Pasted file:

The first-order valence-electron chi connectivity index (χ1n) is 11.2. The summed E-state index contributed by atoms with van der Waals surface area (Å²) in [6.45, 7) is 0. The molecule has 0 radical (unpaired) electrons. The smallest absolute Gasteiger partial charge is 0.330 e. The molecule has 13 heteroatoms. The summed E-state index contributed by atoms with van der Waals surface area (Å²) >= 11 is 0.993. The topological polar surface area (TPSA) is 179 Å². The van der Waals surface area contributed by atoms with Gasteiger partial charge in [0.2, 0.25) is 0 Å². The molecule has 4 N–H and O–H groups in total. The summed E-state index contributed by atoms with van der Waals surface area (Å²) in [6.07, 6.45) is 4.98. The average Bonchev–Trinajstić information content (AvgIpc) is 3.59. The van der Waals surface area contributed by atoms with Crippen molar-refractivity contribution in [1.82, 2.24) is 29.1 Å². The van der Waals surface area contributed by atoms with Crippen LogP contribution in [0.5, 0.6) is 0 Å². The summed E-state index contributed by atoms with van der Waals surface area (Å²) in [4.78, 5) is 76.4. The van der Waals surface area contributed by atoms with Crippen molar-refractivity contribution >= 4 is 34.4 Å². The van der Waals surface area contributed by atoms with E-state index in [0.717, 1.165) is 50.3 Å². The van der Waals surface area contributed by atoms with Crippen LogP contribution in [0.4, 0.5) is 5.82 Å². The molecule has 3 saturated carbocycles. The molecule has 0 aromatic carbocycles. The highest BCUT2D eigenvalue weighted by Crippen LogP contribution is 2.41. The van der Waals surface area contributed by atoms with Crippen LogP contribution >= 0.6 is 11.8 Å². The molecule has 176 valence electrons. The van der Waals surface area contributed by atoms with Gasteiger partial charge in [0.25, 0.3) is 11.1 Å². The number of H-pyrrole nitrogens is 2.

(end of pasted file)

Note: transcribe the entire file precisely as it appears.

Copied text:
The first-order valence-electron chi connectivity index (χ1n) is 11.2. The summed E-state index contributed by atoms with van der Waals surface area (Å²) in [6.45, 7) is 0. The molecule has 0 radical (unpaired) electrons. The smallest absolute Gasteiger partial charge is 0.330 e. The molecule has 13 heteroatoms. The summed E-state index contributed by atoms with van der Waals surface area (Å²) >= 11 is 0.993. The topological polar surface area (TPSA) is 179 Å². The van der Waals surface area contributed by atoms with Gasteiger partial charge in [0.2, 0.25) is 0 Å². The molecule has 4 N–H and O–H groups in total. The summed E-state index contributed by atoms with van der Waals surface area (Å²) in [6.07, 6.45) is 4.98. The average Bonchev–Trinajstić information content (AvgIpc) is 3.59. The van der Waals surface area contributed by atoms with Crippen molar-refractivity contribution in [1.82, 2.24) is 29.1 Å². The van der Waals surface area contributed by atoms with Crippen LogP contribution in [0.5, 0.6) is 0 Å². The summed E-state index contributed by atoms with van der Waals surface area (Å²) in [4.78, 5) is 76.4. The van der Waals surface area contributed by atoms with Crippen molar-refractivity contribution >= 4 is 34.4 Å². The van der Waals surface area contributed by atoms with E-state index in [0.717, 1.165) is 50.3 Å². The van der Waals surface area contributed by atoms with Crippen LogP contribution in [0.4, 0.5) is 5.82 Å². The molecule has 3 saturated carbocycles. The molecule has 0 aromatic carbocycles. The highest BCUT2D eigenvalue weighted by Crippen LogP contribution is 2.41. The van der Waals surface area contributed by atoms with Crippen LogP contribution >= 0.6 is 11.8 Å². The molecule has 176 valence electrons. The van der Waals surface area contributed by atoms with Gasteiger partial charge in [0.25, 0.3) is 11.1 Å². The number of H-pyrrole nitrogens is 2.